The infamous history of one of New York's 5 boroughs, the Bronx, seems to have re-established itself in a shabby northeastern district of Paris. Home to the city's biggest Jewish community, the district has witnessed a sudden surge in street violence. Now, a leading national newspaper has nicknamed it "the Bronx of Paris".
Paris is the world's most visited city. But few tourists venture out to the gritty parts of the 19th arrondissement where high-rise apartment blocks recall those in France's restive suburbs that exploded into nationwide rioting in 2005.
"I'm afraid to go into the housing estates," said Mourad, a 35-year-old local who asked for his surname not to be published, who listed a series of violent events he had personally witnessed in the area.
"The Bronx in the north of Paris?" asked Le Monde newspaper last month, referring to the New York borough that until recent years was synonymous with urban blight.
The high-rise estates, with names like Riquet, Curial, or Cambrai, are mostly peaceful by day. But at night, an air of menace descends.
Groups of young people hang out at the foot of the tower blocks, drugs and money change hands, sometimes weapons. Battles with youngsters from other estates are frequent, often over territorial disputes or maybe over a girl.
"The estate is the tribe. They behave like in a bygone age," said Djilali, who runs a shop near the Cambrai estate. He also declined to give his surname.
In mid-September, he said, police had to mount a major operation just to be able to go into one of the estates to arrest a young man.
"The police aren't welcome here. Nobody cooperates with them," said Djilali.
On September 7 a young man was shot dead in the area. On September 10 another was injured in a gun attack. On September 15, two youths were stabbed. Violent incidents have been increasing since the start of the year. But the most high-profile case came in June when a Jewish teenager was left in a coma after being beaten with metal bars.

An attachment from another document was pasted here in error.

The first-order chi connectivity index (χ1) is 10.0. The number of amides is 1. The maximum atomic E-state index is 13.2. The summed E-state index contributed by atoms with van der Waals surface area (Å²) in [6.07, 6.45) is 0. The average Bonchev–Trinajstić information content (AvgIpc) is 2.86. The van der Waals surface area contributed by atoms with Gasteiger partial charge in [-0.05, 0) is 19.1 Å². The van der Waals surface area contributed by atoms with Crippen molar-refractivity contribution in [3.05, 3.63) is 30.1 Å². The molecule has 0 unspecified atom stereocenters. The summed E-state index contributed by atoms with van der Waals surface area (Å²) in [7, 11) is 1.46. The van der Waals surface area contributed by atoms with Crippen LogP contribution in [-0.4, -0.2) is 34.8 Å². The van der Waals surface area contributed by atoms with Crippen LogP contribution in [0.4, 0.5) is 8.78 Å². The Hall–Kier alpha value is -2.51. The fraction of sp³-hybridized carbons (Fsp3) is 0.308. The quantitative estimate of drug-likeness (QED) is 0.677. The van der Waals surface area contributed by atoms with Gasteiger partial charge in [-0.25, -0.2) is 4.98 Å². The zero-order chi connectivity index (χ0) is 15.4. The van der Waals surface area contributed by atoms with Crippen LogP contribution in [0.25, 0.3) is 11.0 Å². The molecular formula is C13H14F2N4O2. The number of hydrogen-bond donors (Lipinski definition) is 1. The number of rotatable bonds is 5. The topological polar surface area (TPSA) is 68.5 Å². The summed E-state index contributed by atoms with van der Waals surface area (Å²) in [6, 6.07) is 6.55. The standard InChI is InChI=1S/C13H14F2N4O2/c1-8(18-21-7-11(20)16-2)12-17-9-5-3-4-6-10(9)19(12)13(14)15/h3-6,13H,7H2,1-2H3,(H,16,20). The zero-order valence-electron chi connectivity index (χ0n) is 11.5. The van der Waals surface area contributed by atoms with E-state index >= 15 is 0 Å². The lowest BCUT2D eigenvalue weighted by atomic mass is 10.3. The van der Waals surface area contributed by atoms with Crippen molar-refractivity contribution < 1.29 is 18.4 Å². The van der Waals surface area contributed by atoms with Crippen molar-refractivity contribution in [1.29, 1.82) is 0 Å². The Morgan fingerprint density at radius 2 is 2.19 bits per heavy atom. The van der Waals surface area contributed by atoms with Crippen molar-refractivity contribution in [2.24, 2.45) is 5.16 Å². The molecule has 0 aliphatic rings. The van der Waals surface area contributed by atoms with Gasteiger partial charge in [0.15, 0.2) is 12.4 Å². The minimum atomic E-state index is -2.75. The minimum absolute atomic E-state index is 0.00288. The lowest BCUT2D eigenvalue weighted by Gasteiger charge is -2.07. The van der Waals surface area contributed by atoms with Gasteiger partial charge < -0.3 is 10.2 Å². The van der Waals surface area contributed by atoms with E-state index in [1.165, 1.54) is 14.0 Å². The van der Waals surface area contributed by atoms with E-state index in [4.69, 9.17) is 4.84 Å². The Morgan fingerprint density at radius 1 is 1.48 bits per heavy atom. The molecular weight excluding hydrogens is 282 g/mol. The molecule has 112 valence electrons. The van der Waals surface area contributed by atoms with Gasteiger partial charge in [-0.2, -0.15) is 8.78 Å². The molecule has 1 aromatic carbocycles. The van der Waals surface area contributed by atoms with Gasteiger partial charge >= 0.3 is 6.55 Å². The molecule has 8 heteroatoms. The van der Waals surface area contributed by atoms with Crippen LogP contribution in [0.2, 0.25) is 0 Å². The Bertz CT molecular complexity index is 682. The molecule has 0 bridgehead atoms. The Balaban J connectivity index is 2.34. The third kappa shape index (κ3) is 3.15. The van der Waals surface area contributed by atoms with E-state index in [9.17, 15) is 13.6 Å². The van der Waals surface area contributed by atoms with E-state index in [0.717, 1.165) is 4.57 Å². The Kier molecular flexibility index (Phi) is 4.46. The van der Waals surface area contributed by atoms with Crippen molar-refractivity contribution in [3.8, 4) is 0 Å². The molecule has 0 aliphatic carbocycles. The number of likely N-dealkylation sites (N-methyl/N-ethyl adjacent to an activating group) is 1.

Officials said the attack, from which the victim later recovered, was motivated by anti-Semitism.
Around 40,000 Jews live in this district of 190,000 people, which also has a high proportion of Muslims of north African origin and which has an unemployment rate of 16 percent, much higher than for the rest of the capital.
Unlike the Bronx when it was at its worst, the 19th arrondissement is not a no-go zone.
The district has pockets of period buildings and affluent residents. It draws hordes of Parisians throughout the week to "La Villette" complex, with its ultra-modern science museum and multi-themed gardens, or to the green slopes, footpaths and traditional puppet show -- "Le Guignol" -- of the Buttes Chaumont, a former quarry transformed into a vast park in the 19th-century Haussmannian rebuilding of Paris.
A majority of the Jews lives around Buttes Chaumont, near where the June attack on the teenager took place. The community was shocked by that incident and its fears have been heightened by subsequent attacks, such as the one on three young Jews in September.
The three were wearing Jewish skullcaps at the time, but officials said that the assault was not anti-Semitic in nature.
A sign of the growing concern came late last month when France's chief rabbi Gilles Bernheim said in a message for the Jewish New Year, or Rosh Hashana, that he hoped "that life in the 19th arrondissement would become pleasant again".
Paris Mayor Bertrand Delanoe for his part recently brought together representatives of the various communities who live in the district to discuss the rising violence.
"There are streets where young Jews are afraid to go. And there are many attacks that people just don't bother to report to the police," said Habib Meyer, a local representative of the Jewish community.
He sought not to exaggerate the scale of the problem, noting that "this is not 1939 in Germany."
"But one cannot ignore the tensions that exist," he said.
Meyer said the attacks on young Jews did not necessarily stem from tension over the Israeli-Palestinian conflict, as most of them are not carried out by youths of north African Arab origin but by black youngsters.
He denied that Jews in the area were creating a sort of ghetto for themselves by opening Jewish shops, schools and restaurants.
"There are lots of non-Jewish teachers in our schools," he noted.
A young black man asked by AFP why Jewish youngsters got attacked so often, said: "They want to keep to themselves. That's why we provoke them a little."
The communities do mingle in this area which has double the amount of social housing than the Paris average. Melissa, a Muslim high school student of Algerian origin, for example said all her friends were Jewish.